Review of Bookish People by Susan Coll @Susan_Coll @harpermusebooks

So many thoughts. So many feelings. A book that took me much longer to read than it should. But not in a bad way.

Blurb: A perfect storm of comedic proportions erupts in a DC bookstore over the course of one soggy summer week—narrated by two very different women and punctuated by political turmoil, a celestial event, and a perpetually broken vacuum cleaner.

Independent bookstore owner Sophie Bernstein is burned out on books. Mourning the death of her husband, the loss of her favorite manager, her only child’s lack of aspiration, and the grim state of the world, she fantasizes about going into hiding in the secret back room of her store.

Meanwhile, renowned poet Raymond Chaucer has published a new collection, and rumors that he’s to blame for his wife’s suicide have led to national cancellations of his publicity tour. He intends to set the record straight—with an ultra-fine-point Sharpie—but only one shop still plans to host him: Sophie’s.

Fearful of potential repercussions from angry customers, Sophie asks Clemi—bookstore events coordinator, aspiring novelist, and daughter of a famed literary agent—to cancel Raymond’s appearance. But Clemi suspects Raymond might be her biological father, and she can’t say no to the chance of finding out for sure.

This big-hearted screwball comedy features an intergenerational cast of oblivious authors and over-qualified booksellers—as well as a Russian tortoise named Kurt Vonnegut Jr.—and captures the endearing quirks of some of the best kinds of people: the ones who love good books.

Purchase Links:
Amazon | Shop your local indie bookstore

The one true element of reading is that no two people are going to read the same book the same way. For instance, the blurb for Bookish People suggests that it is far more comedic than I found it to be. Satiric? Yes. Funny? Sometimes. Screwball comedy? Only in the oddness of some of the situations that present themselves.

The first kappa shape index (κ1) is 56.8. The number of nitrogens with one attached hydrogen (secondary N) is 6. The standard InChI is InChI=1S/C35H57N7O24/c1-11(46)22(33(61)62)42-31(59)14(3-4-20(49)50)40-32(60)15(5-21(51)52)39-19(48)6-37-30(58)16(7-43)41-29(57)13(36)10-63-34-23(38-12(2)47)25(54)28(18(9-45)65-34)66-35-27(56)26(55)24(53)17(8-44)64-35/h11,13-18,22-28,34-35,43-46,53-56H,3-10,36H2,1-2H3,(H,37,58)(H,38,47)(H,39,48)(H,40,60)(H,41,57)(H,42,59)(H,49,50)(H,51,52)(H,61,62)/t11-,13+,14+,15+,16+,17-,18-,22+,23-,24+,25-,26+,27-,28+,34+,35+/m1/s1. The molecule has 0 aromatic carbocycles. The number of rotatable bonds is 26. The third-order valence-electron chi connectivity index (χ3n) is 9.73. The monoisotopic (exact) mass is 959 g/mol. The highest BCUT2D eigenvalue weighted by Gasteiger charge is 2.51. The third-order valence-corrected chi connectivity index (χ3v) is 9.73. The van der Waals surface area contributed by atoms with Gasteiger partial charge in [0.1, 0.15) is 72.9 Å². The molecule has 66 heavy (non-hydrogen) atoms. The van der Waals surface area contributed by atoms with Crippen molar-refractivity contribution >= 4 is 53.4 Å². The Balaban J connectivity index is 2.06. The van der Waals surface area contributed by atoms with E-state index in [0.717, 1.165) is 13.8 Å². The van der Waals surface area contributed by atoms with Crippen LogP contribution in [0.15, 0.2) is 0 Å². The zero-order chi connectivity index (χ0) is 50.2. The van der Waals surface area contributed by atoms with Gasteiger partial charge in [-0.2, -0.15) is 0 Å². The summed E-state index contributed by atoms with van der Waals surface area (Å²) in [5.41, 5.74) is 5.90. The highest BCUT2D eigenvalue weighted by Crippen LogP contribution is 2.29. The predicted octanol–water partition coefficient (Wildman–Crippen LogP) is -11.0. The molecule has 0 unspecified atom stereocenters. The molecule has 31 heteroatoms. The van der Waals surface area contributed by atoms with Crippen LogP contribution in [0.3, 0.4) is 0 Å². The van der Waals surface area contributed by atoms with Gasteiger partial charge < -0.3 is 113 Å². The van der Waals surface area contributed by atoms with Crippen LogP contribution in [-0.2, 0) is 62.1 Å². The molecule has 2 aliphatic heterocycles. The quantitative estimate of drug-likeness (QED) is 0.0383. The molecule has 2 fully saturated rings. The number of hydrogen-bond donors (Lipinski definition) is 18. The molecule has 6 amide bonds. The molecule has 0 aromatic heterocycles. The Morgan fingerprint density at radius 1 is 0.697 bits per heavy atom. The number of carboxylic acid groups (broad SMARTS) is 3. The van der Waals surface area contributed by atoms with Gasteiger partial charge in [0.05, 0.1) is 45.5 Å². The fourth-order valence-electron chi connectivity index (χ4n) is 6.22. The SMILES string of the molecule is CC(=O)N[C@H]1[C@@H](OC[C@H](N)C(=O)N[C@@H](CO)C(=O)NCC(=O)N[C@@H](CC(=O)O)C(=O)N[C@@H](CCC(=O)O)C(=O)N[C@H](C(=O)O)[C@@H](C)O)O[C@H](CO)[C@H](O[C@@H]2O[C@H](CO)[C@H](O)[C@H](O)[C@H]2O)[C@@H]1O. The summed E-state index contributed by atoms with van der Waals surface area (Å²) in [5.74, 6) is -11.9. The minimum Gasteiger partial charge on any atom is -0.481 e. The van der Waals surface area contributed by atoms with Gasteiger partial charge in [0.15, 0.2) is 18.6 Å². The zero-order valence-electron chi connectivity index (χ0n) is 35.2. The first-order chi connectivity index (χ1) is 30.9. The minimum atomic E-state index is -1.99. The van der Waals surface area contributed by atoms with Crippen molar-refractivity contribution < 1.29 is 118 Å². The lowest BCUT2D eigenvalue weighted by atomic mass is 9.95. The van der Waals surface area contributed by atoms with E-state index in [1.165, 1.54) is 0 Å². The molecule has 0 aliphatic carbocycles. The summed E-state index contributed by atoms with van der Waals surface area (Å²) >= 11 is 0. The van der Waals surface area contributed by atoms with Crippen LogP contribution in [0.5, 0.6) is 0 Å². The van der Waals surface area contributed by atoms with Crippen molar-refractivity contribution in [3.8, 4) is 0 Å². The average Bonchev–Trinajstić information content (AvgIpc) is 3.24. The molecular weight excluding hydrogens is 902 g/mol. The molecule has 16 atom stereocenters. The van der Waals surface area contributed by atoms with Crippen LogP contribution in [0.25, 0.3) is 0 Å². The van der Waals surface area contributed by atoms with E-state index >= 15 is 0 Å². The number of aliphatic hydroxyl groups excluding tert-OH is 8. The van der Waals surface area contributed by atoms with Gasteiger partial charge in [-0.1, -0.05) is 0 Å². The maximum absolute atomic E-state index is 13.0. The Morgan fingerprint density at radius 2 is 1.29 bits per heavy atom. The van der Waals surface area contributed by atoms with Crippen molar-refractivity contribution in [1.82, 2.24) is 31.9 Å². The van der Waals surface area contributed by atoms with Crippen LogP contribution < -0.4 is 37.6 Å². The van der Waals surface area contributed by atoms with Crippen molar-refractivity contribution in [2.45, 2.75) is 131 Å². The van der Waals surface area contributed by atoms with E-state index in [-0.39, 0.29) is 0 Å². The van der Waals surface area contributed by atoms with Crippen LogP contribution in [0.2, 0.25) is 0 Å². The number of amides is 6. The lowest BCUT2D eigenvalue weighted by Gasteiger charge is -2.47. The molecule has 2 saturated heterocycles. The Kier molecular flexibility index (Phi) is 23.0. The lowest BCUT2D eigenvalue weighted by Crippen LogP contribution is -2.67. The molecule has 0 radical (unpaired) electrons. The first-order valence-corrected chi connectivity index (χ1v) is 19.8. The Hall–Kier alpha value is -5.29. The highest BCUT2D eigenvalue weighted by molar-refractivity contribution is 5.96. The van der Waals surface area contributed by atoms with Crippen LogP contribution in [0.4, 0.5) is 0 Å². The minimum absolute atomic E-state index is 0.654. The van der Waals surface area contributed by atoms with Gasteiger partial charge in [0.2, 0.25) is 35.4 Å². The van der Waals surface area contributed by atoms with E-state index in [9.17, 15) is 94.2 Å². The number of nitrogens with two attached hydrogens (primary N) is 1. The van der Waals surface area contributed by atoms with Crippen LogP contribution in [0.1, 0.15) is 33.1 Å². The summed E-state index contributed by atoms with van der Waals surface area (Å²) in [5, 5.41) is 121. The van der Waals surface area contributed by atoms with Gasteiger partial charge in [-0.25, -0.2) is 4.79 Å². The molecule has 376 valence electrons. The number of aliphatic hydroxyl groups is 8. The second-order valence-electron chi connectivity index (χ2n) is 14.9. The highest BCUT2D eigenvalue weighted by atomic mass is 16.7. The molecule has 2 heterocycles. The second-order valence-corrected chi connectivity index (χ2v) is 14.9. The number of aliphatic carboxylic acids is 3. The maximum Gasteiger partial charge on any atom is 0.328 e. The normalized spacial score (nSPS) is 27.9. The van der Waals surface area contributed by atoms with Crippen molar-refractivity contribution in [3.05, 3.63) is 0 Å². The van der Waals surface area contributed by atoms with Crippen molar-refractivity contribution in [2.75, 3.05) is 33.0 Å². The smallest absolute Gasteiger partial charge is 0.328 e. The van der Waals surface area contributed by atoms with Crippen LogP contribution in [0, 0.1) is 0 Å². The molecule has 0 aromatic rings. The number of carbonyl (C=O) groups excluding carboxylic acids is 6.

Sophie Bernstein has lost her husband and has, as such, become more than a little lost herself and it seems she never expected this. She’s being undone by the current events around her. The recent presidential election. The tragedy in Charlottesville, VA. How her husband quoted words from The Diary of Anne Frank moments before he died and her searching for what those words ultimately meant/mean. There’s a hidden nook in her bookstore that she believes she might like to hide in as the world turns increasingly belligerent.

Clemi thinks she is a writer but she may have torn up more pages than she’s written. But between saving her best friend from college and inviting a controversial poet for a reading who may just be her father (they share the same chin) and crushing on a guy who doesn’t deserve her crushing on him with whom she adopts a tortoise, she’s more than a little overwhelmed. The books, though, they seem to offer life, sustenance, and something more magical.

Bookish People may have had an unintended affect on me. Reviewing some of the recent political history in the US just made me feel . . . sad. Depressed. By intertwining actual events with fictional, such as the horrific situation crime Charlottesville, VA, Susan Coll raises emotion. One of the bookstore employees, Belinda, was injured. This brings the event home. Her bruises, brokenness are felt among a large group of people.

Juxtaposed is Raymond Chaucer (who may be venturing on his own Canterbury tale of baseball and bourbon and what on earth is an Aga), a poet, philanderer who may be Clemi’s father (that chin). He’s definitely a drunk and a wretched person but evidently an exquisite poet. Where do ethics and art meet and diverge?

Bookish People is not a lengthy book but it took me far longer to get through it. Not because of any complexity but because of emotion. I found it emotionally difficult so I was not as zealous about returning to read as I might otherwise have been. Did that mean it was bad or I didn’t like it? No. Yes, I get that a lot of it is satire. That I am supposed to be laughing. But, really, I was sad. I felt far more for Sophie’s difficulties. I felt for Clemi. I felt sad and aching and that’s on me. I guess. I did laugh. There was absurd. There was funny. But in this time, it’s hard to laugh at the things that may be really sad. And that, again, may just be on me. Maybe my funny bone needs to some tuning up. I’ll look into that.

Regardless, Bookish People touched me, made me feel, react, and recommend it for others to read. You, perhaps.

I received an ARC in exchange for an honest review.

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